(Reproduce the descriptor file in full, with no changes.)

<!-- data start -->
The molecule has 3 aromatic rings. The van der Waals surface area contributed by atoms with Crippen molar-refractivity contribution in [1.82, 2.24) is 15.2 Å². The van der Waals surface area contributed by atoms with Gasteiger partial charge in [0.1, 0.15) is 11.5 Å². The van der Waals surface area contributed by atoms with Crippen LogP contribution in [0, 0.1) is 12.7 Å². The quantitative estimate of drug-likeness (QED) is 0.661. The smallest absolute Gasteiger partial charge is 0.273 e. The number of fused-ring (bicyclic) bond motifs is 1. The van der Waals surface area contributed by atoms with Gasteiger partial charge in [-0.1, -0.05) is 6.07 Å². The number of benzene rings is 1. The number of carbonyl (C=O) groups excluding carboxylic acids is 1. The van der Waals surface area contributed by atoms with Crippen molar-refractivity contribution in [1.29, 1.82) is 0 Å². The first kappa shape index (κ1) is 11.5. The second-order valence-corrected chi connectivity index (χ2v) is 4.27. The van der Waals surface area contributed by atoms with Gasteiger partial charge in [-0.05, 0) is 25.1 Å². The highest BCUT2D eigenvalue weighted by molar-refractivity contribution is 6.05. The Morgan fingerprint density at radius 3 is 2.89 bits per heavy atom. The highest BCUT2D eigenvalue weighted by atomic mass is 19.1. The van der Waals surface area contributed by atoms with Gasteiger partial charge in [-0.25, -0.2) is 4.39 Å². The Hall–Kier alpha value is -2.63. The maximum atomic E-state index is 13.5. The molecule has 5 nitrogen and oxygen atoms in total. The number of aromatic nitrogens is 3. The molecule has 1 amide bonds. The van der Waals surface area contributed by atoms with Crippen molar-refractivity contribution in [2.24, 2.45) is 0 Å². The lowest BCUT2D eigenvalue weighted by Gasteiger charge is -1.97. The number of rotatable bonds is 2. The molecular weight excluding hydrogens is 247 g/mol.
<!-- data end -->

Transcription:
The molecule has 3 aromatic rings. The van der Waals surface area contributed by atoms with Crippen molar-refractivity contribution in [1.82, 2.24) is 15.2 Å². The van der Waals surface area contributed by atoms with Gasteiger partial charge in [0.1, 0.15) is 11.5 Å². The van der Waals surface area contributed by atoms with Crippen LogP contribution in [0, 0.1) is 12.7 Å². The quantitative estimate of drug-likeness (QED) is 0.661. The smallest absolute Gasteiger partial charge is 0.273 e. The number of fused-ring (bicyclic) bond motifs is 1. The van der Waals surface area contributed by atoms with Gasteiger partial charge in [-0.1, -0.05) is 6.07 Å². The number of benzene rings is 1. The number of carbonyl (C=O) groups excluding carboxylic acids is 1. The van der Waals surface area contributed by atoms with Crippen molar-refractivity contribution in [1.29, 1.82) is 0 Å². The first kappa shape index (κ1) is 11.5. The second-order valence-corrected chi connectivity index (χ2v) is 4.27. The van der Waals surface area contributed by atoms with Gasteiger partial charge in [-0.05, 0) is 25.1 Å². The highest BCUT2D eigenvalue weighted by molar-refractivity contribution is 6.05. The Morgan fingerprint density at radius 3 is 2.89 bits per heavy atom. The highest BCUT2D eigenvalue weighted by atomic mass is 19.1. The van der Waals surface area contributed by atoms with Gasteiger partial charge in [-0.25, -0.2) is 4.39 Å². The Hall–Kier alpha value is -2.63. The maximum atomic E-state index is 13.5. The molecule has 5 nitrogen and oxygen atoms in total. The number of aromatic nitrogens is 3. The molecule has 1 amide bonds. The van der Waals surface area contributed by atoms with Crippen molar-refractivity contribution in [2.24, 2.45) is 0 Å². The lowest BCUT2D eigenvalue weighted by Gasteiger charge is -1.97. The number of rotatable bonds is 2. The molecular weight excluding hydrogens is 247 g/mol.